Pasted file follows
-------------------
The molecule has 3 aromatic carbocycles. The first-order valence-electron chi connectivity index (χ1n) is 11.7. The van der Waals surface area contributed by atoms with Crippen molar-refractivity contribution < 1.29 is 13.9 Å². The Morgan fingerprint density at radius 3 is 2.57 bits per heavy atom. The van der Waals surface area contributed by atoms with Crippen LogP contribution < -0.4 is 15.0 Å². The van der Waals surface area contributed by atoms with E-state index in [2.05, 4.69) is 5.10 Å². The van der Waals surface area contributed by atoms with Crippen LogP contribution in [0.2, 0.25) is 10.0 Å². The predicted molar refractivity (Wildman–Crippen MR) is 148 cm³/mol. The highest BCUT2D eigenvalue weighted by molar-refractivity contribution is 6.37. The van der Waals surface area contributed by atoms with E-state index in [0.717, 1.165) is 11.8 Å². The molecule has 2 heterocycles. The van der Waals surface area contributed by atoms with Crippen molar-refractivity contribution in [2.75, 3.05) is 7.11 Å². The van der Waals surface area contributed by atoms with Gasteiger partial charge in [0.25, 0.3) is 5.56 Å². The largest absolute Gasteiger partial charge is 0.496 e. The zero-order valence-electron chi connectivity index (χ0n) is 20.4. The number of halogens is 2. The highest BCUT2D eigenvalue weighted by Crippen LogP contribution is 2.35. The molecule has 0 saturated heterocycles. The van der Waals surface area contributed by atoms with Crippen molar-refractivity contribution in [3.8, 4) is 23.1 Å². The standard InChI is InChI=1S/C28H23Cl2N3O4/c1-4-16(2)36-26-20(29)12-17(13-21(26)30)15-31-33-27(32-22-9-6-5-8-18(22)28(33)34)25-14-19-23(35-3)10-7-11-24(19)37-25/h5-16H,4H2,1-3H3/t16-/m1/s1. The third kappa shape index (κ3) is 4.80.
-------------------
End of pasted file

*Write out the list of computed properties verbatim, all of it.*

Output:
The molecule has 3 aromatic carbocycles. The first-order valence-electron chi connectivity index (χ1n) is 11.7. The van der Waals surface area contributed by atoms with Crippen molar-refractivity contribution < 1.29 is 13.9 Å². The Morgan fingerprint density at radius 3 is 2.57 bits per heavy atom. The van der Waals surface area contributed by atoms with Crippen LogP contribution < -0.4 is 15.0 Å². The van der Waals surface area contributed by atoms with E-state index in [2.05, 4.69) is 5.10 Å². The van der Waals surface area contributed by atoms with Crippen LogP contribution in [0.2, 0.25) is 10.0 Å². The predicted molar refractivity (Wildman–Crippen MR) is 148 cm³/mol. The highest BCUT2D eigenvalue weighted by molar-refractivity contribution is 6.37. The van der Waals surface area contributed by atoms with E-state index in [0.717, 1.165) is 11.8 Å². The molecule has 2 heterocycles. The van der Waals surface area contributed by atoms with Crippen molar-refractivity contribution in [2.75, 3.05) is 7.11 Å². The van der Waals surface area contributed by atoms with Gasteiger partial charge in [0.25, 0.3) is 5.56 Å². The largest absolute Gasteiger partial charge is 0.496 e. The zero-order valence-electron chi connectivity index (χ0n) is 20.4. The number of halogens is 2. The highest BCUT2D eigenvalue weighted by Crippen LogP contribution is 2.35. The molecule has 0 saturated heterocycles. The van der Waals surface area contributed by atoms with Crippen molar-refractivity contribution in [3.8, 4) is 23.1 Å². The standard InChI is InChI=1S/C28H23Cl2N3O4/c1-4-16(2)36-26-20(29)12-17(13-21(26)30)15-31-33-27(32-22-9-6-5-8-18(22)28(33)34)25-14-19-23(35-3)10-7-11-24(19)37-25/h5-16H,4H2,1-3H3/t16-/m1/s1. The third kappa shape index (κ3) is 4.80.